‘New York, New York’ arrives on American Region free Blu-ray with a sadly disappointing looking 1080p AVC/MPEG-4 transfer framed in the widescreen 1.66:1 aspect ratio. As mentioned in the movie review, the intention was to make it look as if it was shot using the old three strip Technicolor process and this was achieved by torturing the Eastmancolor film stock in camera and at the Lab. We do get vibrant reds and rosy skin tones, but we also get increased grain throughout the picture. When we go to a dissolve or wipe scene transition, the grain becomes absolutely hideous due to the old optical method of producing these effects – which doubled the amount of grain on screen. The word is ‘Yuk’! Old I B Technicolor prints did have more pronounced grain than the more recent Eastmancolor SP stocks, but nothing like as bad as represented in this transfer. It also looks as if a Pro-mist filter has been used on almost every shot due to the halo type softness. It just does not look nice at all. Blacks are deep in the night shots and contrast is fairly good. There is very little in the way of print damage here but we do see the occasional tiny bit of dirt on the screen. If I was cinematographer Laszlo Kovacs, I’d sue whoever did this transfer for misrepresentation of my work. I cannot believe that it looked like this in the cinema.
The audio on ‘New York, New York’ comes in the DTS-HD MA 5.1 surround flavour and, for a movie originally mixed in stereo it sounds pretty good. Mainly the wide front sound stage is used here, with the dialogue firmly routed via the centre speaker. During the musical numbers the main stereo pair swing into action and there is some limited oomph added by the subwoofer. I did notice a slight musical bleed to the rears, but they were mainly reserved for atmospheric effects like crowd noise as witnessed in the celebration party scene near the beginning of the movie. None of the musical numbers sound shrill and they also have good depth to them. All the same, this isn’t really a noteworthy mix but it’s workmanlike with no hiss, snap, crackle or pop to offend the ears. Get it for the musical numbers.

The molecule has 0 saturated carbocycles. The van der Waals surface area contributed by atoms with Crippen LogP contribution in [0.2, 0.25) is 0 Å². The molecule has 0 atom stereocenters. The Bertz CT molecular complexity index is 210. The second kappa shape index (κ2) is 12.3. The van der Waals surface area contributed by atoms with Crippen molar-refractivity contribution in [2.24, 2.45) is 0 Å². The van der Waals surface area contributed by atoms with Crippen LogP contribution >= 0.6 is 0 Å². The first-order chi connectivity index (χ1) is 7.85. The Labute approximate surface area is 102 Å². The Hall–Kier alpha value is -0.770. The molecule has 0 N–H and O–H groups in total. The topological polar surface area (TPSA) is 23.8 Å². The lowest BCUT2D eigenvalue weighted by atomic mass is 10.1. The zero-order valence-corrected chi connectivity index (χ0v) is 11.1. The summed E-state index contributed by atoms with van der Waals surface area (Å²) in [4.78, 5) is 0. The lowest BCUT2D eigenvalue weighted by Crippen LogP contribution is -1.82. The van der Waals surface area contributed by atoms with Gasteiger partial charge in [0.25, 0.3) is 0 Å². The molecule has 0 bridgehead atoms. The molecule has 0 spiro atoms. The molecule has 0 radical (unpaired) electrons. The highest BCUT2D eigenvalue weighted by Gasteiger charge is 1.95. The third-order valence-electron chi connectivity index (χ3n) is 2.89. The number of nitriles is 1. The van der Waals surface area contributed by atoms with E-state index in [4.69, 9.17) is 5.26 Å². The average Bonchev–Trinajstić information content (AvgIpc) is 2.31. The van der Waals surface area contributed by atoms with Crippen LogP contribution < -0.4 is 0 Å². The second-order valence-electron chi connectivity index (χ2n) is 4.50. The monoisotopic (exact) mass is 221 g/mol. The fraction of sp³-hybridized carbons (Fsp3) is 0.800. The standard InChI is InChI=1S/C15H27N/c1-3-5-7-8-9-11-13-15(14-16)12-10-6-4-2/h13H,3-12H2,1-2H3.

Audio Commentary - Film critic Carrie Rickey links pieces of Martin Scorsese interviews (possibly taken from the ‘making of’ doco) into a coherent whole that runs alongside the movie. Martin Scorsese talks like a typewriter here as he enthusiastically covers some of his previous work (Alice Doesn’t Live Here Anymore, Taxi Driver etc), his adopted styles and influences. He explains that the music of the Big Band era was the key to ‘New York, New York’ as well as his desire to capture the look of movie musicals from the 40’s and 50’s. We hear of his attempts to recreate the appearance of the obsolete three strip Technicolor process and he also provides a lot of studio background information that makes it interesting.
Introduction by Martin Scorsese (HD, 5 mins) - Mr Scorsese explains what he was trying to achieve with ‘New York. New York’ combining ‘artifice and truth’ in the same picture. The old Hollywood look and the new style of improvisational acting. Well, it looked pretty odd.